Appendix 3: Value of attractions How would you rank the value the following attractions for value 1 being the worst value and 10 being the best value? | Answer Options| 1| 2| 3| 4| 5| 6| 7| 8| 9| 10| Rating Average| Taronga Zoo| 3| 4| 8| 11| 44| 29| 30| 24| 12| 8| 6. 14| Sydney Bridge climb| 10| 15| 16| 18| 28| 20| 18| 22| 5| 21| 5. 65| Powerhouse Museum| 8| 6| 17| 11| 47| 24| 26| 21| 8| 5| 5. 58| Sydney Aquarium| 8| 8| 14| 12| 60| 21| 22| 18| 5| 5| 5. 39| Maritime Museum| 7| 11| 19| 19| 59| 20| 16| 11| 2| 9| 5. 12| Featherdale Wildlife Park| 10| 18| 13| 14| 53| 19| 24| 15| 5| 2| 5. 5| Luna Park| 10| 14| 23| 27| 38| 20| 22| 13| 2| 4| 4. 86| Ocean world Manly| 7| 12| 21| 17| 72| 18| 15| 7| 2| 2| 4. 79| Sydney Wildlife World| 6| 21| 17| 19| 64| 17| 16| 5| 3| 5| 4. 77| Sydney Tower| 9| 15| 29| 18| 52| 15| 15| 12| 5| 3| 4. 76| Source: Taronga Zoo Consumer Survey (ABCDL 2010) Appendix 4: Value Map Source: Taronga Zoo Consumer Survey (ABCDL 2010) Note: In developing the value map we utilised average price of adult, child and family (2 adult & 2 child); only direct competitors used. Appendix 5: Key conclusions from primary research 1.

Featherdale Wildlife Park, Ocean World and Sydney Tower have a value advantage position as they have higher perceived value than perceived price; 2. Sydney Aquarium and Sydney Wildlife World are within the value equivalent line indicating they are in an optimum price position; 3. Taronga Zoo is in a premium position with high perceived value and perceived price. Source: Taronga Zoo Consumer Survey (ABCDL 2010) Appendix 6: List of innovative products * Australian Walkabout * Boral Youth @ the Zoo * Family friendly NYE events * Fearless at Taronga * Roar and Snore * School holiday programs – Zoo Adventures Short Courses – Animal Training and Photography * Sunset Walks * Twilight Concerts * Twilight Safari * VIP Aussie Gold * Wild Aussies Children’s Shows * Wild Australia * Zoorise * Zooper Birthday Parties * Zoosnooz Source: Taronga Zoo website Appendix 7: Media Coverage Source: Taronga Zoo 2009 Annual Report – (Clements 2009) Appendix 8: SWOT Analysis Appendix 9: Origin of visitors to Taronga Zoo Source: Taronga Conservation Society Australia 08-09 Annual Report (Clements 2009, p. 16. ) Appendix 10: The top five most important reasons for visiting zoos: 1. Fun 2. Opportunity to see/learn about/photography animals 3. Nice Weather 4.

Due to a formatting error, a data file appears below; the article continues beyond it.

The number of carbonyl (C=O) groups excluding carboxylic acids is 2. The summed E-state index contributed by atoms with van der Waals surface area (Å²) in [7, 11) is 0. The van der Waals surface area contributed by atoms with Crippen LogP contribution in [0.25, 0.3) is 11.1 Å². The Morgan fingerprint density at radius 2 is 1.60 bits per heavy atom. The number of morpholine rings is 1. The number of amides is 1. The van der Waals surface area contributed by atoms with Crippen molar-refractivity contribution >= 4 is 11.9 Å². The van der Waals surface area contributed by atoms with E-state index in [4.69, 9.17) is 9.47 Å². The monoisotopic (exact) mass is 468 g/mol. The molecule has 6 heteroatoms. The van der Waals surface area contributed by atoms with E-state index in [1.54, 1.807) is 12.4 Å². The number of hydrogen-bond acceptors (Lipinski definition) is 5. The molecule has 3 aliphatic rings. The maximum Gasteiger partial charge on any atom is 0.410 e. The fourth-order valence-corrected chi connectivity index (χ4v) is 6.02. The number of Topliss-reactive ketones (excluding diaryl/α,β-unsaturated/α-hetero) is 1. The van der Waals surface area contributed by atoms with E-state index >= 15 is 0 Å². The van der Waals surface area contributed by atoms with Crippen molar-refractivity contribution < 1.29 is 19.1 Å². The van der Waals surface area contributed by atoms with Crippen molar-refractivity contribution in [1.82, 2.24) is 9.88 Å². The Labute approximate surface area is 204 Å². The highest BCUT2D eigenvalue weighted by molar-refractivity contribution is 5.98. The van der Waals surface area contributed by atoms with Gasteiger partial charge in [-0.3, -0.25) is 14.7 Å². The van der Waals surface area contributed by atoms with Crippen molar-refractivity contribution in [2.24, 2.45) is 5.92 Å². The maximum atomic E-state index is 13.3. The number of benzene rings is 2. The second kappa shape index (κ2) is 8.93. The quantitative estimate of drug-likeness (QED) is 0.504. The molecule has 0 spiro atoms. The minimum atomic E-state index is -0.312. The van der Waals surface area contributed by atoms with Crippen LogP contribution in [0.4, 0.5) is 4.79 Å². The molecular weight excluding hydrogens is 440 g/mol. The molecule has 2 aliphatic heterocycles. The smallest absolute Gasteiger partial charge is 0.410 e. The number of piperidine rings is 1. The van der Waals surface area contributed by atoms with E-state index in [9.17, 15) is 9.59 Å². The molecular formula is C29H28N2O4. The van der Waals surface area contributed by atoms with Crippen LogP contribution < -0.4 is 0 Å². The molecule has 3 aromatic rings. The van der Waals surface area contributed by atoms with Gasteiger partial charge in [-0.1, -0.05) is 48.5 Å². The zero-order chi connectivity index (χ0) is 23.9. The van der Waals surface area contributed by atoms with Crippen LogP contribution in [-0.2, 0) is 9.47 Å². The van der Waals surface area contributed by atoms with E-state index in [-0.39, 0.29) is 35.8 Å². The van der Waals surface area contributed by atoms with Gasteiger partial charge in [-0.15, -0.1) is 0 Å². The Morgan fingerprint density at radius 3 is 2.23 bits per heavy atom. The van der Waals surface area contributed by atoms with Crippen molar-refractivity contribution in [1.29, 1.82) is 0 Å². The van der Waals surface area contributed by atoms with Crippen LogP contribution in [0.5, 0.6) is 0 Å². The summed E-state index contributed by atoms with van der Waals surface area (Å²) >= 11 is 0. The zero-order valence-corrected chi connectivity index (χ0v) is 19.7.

Price 5. Entertainment for the kids Source: Taronga Zoo Consumer Survey (ABCDL 2010) Appendix 11: Reference Pricing What price would you pay? Admission Type| Mode Response| Actual Price| Adult| $26-32| $41| Children (4-15)| $19-25| $20| Family (2 Adults ; 1 Child)| $54-60| n/a| Family (2 Adults ; 2 Child)| $68-74| $104| Student| $19-25| $25| Senior| $19-25| $25| Source: Taronga Zoo Consumer Survey (ABCDL 2010) Appendix 12: Visitor Customer Satisfaction Levels – 12 month average: Source: Taronga Conservation Society Australia 08-09 Annual Report (Clemenents 2009, Pg. 16. ) Appendix 13: Limitations and Further Research Requirements

The market research into Taronga Zoo was subject to limitations. Time and money were limited which affected the scope of the survey. As a result sample size was unrepresentative of the number of annual visitors at 0. 0125%, and biased toward unmarried, NSW residents without children. In addition, 35% of respondents had not visited Taronga Zoo in the past 5 years and only 5% of respondents were international residents. The market research also did not provide adequate data on international visitors or detailed information on intra/interstate adult couples both of whom represent a key target segments.

Further research is recommended for both these key segments to establish both perceptions on price and value, and pricing preferences. The experience of the researchers can affect the quality of the initial research design and subsequent questionnaire so it is important to note that the researchers in this instance are relatively inexperienced. In addition, it was not possible to organise a focus group during the exploratory stage, which would have aided the project, and potentially highlighted other areas for research. Appendix 14: International visitors

In 2009, the origin of the top 4 tourism segments to Australia and Sydney were the UK, China, New Zealand and the US. Chinese tourism grew by 28. 5% Origin of international visitors to Sydney 2009 Source: Travel to Sydney Year Ended December 2009, (Tourism NSW 2010, p. 2. ) Inbound travel to Australia, top 10 markets, 2009 Source: Key Facts – Tourism (Department of Resources, Energy and Tourism 2010, p1)) Future forecasts predict China will grow to the largest segment by 2018. Tourism from India is also predicted to increase while Middle Eastern tourists will enter the top 10.

This will represent a significant change to Taronga Zoo’s current target segments, and impact consumer needs, concepts of value and reference pricing. Australia’s top 10 inbound markets, ranked by value, 2018 Source:Key Facts – Tourism (Department of Resources, Energy and Tourism 2010, p2) Appendix 15: Taronga Zoo Visitor Numbers Taronga Zoo noted in their 2009 Annual Report, that domestic travel remained buoyant in comparison to international tourism, which lead to greater competition for the domestic market among Sydney attractions (Clements 2009).